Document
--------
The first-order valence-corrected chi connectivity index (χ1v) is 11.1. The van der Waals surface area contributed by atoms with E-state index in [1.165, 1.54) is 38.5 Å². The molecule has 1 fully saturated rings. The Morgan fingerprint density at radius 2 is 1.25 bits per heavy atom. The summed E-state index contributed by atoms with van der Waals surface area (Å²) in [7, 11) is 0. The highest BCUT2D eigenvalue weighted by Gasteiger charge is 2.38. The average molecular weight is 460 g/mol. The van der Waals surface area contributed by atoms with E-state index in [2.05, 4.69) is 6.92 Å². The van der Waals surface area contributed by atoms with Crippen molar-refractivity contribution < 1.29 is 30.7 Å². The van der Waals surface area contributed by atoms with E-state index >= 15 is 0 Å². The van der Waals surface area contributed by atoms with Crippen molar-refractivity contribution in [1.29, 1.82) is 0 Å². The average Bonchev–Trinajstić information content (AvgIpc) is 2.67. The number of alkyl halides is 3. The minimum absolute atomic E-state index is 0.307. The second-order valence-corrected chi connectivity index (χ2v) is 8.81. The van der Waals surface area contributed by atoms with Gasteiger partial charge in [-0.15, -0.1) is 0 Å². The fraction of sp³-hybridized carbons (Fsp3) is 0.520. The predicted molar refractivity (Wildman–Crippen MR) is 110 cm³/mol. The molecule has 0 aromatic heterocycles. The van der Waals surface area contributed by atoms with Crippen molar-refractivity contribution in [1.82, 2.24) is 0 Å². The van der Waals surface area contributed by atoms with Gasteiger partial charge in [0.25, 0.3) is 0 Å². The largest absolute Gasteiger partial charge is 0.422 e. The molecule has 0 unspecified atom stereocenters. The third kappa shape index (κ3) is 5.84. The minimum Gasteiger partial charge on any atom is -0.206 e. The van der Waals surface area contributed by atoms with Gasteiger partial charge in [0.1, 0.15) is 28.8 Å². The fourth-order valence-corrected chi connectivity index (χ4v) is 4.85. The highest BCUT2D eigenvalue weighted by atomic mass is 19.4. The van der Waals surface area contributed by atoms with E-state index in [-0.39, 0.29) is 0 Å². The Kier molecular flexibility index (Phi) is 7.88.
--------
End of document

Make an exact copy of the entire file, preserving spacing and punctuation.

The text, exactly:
The first-order valence-corrected chi connectivity index (χ1v) is 11.1. The van der Waals surface area contributed by atoms with E-state index in [1.165, 1.54) is 38.5 Å². The molecule has 1 fully saturated rings. The Morgan fingerprint density at radius 2 is 1.25 bits per heavy atom. The summed E-state index contributed by atoms with van der Waals surface area (Å²) in [7, 11) is 0. The highest BCUT2D eigenvalue weighted by Gasteiger charge is 2.38. The average molecular weight is 460 g/mol. The van der Waals surface area contributed by atoms with E-state index in [2.05, 4.69) is 6.92 Å². The van der Waals surface area contributed by atoms with Crippen molar-refractivity contribution < 1.29 is 30.7 Å². The van der Waals surface area contributed by atoms with E-state index >= 15 is 0 Å². The van der Waals surface area contributed by atoms with Crippen molar-refractivity contribution in [1.29, 1.82) is 0 Å². The average Bonchev–Trinajstić information content (AvgIpc) is 2.67. The number of alkyl halides is 3. The minimum absolute atomic E-state index is 0.307. The second-order valence-corrected chi connectivity index (χ2v) is 8.81. The van der Waals surface area contributed by atoms with Gasteiger partial charge in [-0.15, -0.1) is 0 Å². The fraction of sp³-hybridized carbons (Fsp3) is 0.520. The predicted molar refractivity (Wildman–Crippen MR) is 110 cm³/mol. The molecule has 0 aromatic heterocycles. The van der Waals surface area contributed by atoms with Crippen molar-refractivity contribution in [1.82, 2.24) is 0 Å². The van der Waals surface area contributed by atoms with Gasteiger partial charge in [0.25, 0.3) is 0 Å². The largest absolute Gasteiger partial charge is 0.422 e. The molecule has 0 unspecified atom stereocenters. The third kappa shape index (κ3) is 5.84. The minimum Gasteiger partial charge on any atom is -0.206 e. The van der Waals surface area contributed by atoms with Gasteiger partial charge in [0.1, 0.15) is 28.8 Å². The fourth-order valence-corrected chi connectivity index (χ4v) is 4.85. The highest BCUT2D eigenvalue weighted by atomic mass is 19.4. The van der Waals surface area contributed by atoms with E-state index in [-0.39, 0.29) is 0 Å². The Kier molecular flexibility index (Phi) is 7.88.